The defendant was convicted on three counts of risk of injury to a child ( 53-21), on two counts of cruelty to persons ( 53-20) and on one count of breach of the peace (53-174). There was evidence that he had, on three occasions, physically abused his ten-year-old son by strapping him so as to cause bruising and scabbing, by throwing him against a chair and stepping on his back, and by slapping him and poking him in the nose. The defendant appealed, claiming that no evidence had been offered to prove that his son's health had been impaired. He contended further that the corporal punishment he did use was for disciplinary purposes and did not constitute conduct proscribed under 53-20. Held: 1. The evidence of the defendant's strapping of his son was sufficient to support the verdict on the charge of risk of injury to a child because 53-21 requires only that one's conduct be likely to impair the health of a child. 2. The jury could well have found that the defendant's action toward his son was unlawful punishment under 53-20. 3. There was support for the verdict on the charge of breach of the peace because a slap in the face and a poke in the nose are assaults under 53-174. The trial court admitted into evidence as a business entry a report prepared by the state welfare department. The report which was in support of a petition to remove the defendant as guardian of his two sons contained, inter alia, inadmissible statements made by one of the sons. The defendant did not object to those statements specifically, but in a general objection claimed that the report was inadmissible in its entirety. Since it was incumbent on the defendant to point out the inadmissible parts with specificity and to state why he considered them inadmissible, the trial court, because it had no duty to separate the inadmissible parts of the report from the admissible ones, did not err in admitting the report. Since, from earlier testimony, the jurors had before them facts from which they could draw their own conclusions as to the impartiality of the welfare department report, the trial court did not err in disallowing a witness to answer a question which called for her conclusion as to the report's impartiality. On cross-examination the defendant, who had testified that he did not often strap his children, was asked whether he had done so on occasions prior to those alleged in the information. Since the question was relevant to the issue of his credibility, it was not erroneous to permit it. More, since the questioning on that issue ceased after the defendant responded affirmatively, the evidence thus elicited was not inflammatory nor did its prejudicial impact outweigh its probative value on the issue of his credibility. The defendant's mother-in-law was asked whether his wife feared him. The witness knew both the defendant and his wife, and his temper was an issue in the case. Since fear is an emotion which only an opinion or impression may reasonably describe, the trial court did not err in permitting the inquiry.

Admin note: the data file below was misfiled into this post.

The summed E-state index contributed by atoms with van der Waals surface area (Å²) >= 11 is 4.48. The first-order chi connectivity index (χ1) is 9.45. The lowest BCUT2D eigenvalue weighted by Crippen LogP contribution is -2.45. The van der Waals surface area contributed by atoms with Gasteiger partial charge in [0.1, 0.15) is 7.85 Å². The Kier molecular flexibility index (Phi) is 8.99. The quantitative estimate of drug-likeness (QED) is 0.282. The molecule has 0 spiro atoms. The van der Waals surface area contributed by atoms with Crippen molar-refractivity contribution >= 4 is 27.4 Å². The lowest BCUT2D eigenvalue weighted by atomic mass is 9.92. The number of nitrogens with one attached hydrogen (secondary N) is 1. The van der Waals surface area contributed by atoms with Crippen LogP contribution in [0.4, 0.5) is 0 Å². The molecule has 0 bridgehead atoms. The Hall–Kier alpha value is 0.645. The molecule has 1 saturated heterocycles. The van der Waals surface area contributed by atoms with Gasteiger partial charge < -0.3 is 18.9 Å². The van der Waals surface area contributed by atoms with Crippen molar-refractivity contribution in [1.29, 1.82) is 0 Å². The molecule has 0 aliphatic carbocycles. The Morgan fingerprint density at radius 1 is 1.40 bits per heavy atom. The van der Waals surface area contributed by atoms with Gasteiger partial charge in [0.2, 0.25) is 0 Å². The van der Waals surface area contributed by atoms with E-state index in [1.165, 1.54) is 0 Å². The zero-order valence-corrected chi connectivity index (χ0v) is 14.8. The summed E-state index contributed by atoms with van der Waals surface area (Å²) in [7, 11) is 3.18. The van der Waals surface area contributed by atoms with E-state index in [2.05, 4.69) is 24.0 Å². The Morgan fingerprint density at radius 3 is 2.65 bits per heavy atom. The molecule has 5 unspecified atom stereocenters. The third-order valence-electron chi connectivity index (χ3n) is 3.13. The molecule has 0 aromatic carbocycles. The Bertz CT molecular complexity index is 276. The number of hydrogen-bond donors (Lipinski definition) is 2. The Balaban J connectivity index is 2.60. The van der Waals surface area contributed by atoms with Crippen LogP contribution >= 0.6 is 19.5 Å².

Argued June 8, 1973